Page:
Marketers today are fending off challenges from all fronts. Expectations have never been higher, and the job has never been more complex. From managing multiple programs across an ever-expanding network of channels to fulfilling constantly evolving objectives, today’s marketers have to juggle changing priorities and reduced budgets while remaining creative and responsive.

Fortunately, marketers do have one powerful ally in their corner: technology.

Recent advances in marketing automation enable marketers to regain control of today’s complicated marketing environment and create integrated marketing programs that are easily measurable.

Essentially, automating marketing allows marketers to convert raw facts into actionable insights that can:

  • Drive focus and early value: automation allows marketers to dig out relevant information from the constant flood of digital data
  • Build measurement into the process: automation helps develop metrics and benchmarks
  • Show results: automation enables deeper analytics which in turn, help demonstrate ROI
  • Collaborate and integrate: once collected and analysed, data is easier to communicate and share. This allows for the creation of marketing programs that are truly integrated, and
  • Innovate: automation creates the awareness required to optimise future campaigns.

Despite the long list of benefits many marketers are reluctant to embrace automation. Marketers have traditionally shied away from advanced statistics and obscure computations and have recognised that automation has its limits.

What can automation provide?
Can automation platforms fit into an established workflow and help deliver true integration? Can they really make a difference while enabling marketers to thrive as creative, independent thinkers? The answer is yes. Automation provides plenty of opportunities to make marketers’ jobs easier. More marketers are moving beyond managing provisional processes, ad hoc applications and ‘taped-together’ technologies to true integrated marketing processes.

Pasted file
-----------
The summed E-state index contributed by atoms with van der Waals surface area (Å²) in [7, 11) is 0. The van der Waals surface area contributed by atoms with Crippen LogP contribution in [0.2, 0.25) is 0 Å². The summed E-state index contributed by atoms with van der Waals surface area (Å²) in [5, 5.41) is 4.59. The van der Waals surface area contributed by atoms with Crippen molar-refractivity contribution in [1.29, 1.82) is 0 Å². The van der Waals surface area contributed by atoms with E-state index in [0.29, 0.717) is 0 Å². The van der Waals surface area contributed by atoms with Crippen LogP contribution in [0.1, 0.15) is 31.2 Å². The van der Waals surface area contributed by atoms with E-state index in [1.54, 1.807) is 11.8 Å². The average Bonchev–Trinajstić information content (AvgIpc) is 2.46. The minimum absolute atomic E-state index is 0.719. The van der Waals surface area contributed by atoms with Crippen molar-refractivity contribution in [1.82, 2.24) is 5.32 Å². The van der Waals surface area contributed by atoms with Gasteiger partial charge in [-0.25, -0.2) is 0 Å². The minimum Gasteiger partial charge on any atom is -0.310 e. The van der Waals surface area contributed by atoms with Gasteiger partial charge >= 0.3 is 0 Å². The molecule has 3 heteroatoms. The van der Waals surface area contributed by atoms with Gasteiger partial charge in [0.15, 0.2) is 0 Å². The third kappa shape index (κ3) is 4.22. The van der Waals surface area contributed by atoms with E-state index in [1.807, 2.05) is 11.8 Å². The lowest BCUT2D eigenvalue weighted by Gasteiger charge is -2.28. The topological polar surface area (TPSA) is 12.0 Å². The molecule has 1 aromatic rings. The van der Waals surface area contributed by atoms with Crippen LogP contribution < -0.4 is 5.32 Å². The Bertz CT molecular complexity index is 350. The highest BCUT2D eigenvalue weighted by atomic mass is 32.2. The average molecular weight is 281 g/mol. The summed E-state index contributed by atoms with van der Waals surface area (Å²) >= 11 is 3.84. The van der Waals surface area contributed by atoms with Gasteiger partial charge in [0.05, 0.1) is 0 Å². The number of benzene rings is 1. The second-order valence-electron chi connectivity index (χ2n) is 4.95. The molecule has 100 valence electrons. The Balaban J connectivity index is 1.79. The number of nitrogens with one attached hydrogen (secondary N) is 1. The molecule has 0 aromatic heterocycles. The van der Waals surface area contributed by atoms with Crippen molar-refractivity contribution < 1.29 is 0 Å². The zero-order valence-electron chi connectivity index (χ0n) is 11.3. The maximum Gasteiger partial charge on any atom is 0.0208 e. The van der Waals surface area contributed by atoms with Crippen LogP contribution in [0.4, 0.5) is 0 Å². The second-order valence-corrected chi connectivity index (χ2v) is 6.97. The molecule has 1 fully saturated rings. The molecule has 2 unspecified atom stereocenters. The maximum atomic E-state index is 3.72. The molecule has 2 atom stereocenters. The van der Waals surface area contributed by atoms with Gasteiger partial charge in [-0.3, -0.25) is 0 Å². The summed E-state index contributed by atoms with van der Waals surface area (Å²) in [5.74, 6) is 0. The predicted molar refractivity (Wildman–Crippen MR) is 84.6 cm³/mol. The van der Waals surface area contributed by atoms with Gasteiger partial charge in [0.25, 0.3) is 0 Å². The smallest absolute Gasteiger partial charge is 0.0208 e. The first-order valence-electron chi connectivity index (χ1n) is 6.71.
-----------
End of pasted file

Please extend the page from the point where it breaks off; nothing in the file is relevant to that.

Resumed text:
Marketing automation applications can also gather statistics about visitors, prospects, leads and opportunities, and often add input from the sales process too. By improving access to this data and sorting out the signal from the noise, automation streamlines business processes and provides marketers with insights to improve their go-to-market campaigns.

Resolving the sales and marketing disconnect
Research indicates that as many as 80% of the B2B leads passed on to sales are dropped. In addition, 90% of marketing collateral is unused. Fortunately, marketing automation platforms can help resolve this type of sales and marketing disconnect.

By enabling effective collaboration and analytics, automation helps sales and marketing take a more holistic view of each prospect, providing actionable intelligence that can help convert a website visitor, for example, into a qualified lead, and then into a sale.

Automation can also help companies strategically segment their customers. Segmenting on factors such as business environment, psychographics and other demand drivers, in addition to the typical demographics, can dramatically improve conversion rates and qualified lead volume.

While marketers have a wide range of automation choices today, the lack of integration among marketing technologies is a barrier to insight across the integrated pipeline. Marketers today are asked to run more programs across more media against more objectives – with the same or fewer resources. Marketing automation could make this possible, but it needs to be integrated and implemented in ways that both save time and measure program results before it can be truly achieved.

Lisa Arthur
BY Lisa Arthur ON 19 December 2011
Lisa Arthur serves as Aprimo’s chief marketing officer driving global market and brand strategy, solutions and product marketing, demand generation and customer-centric initiatives.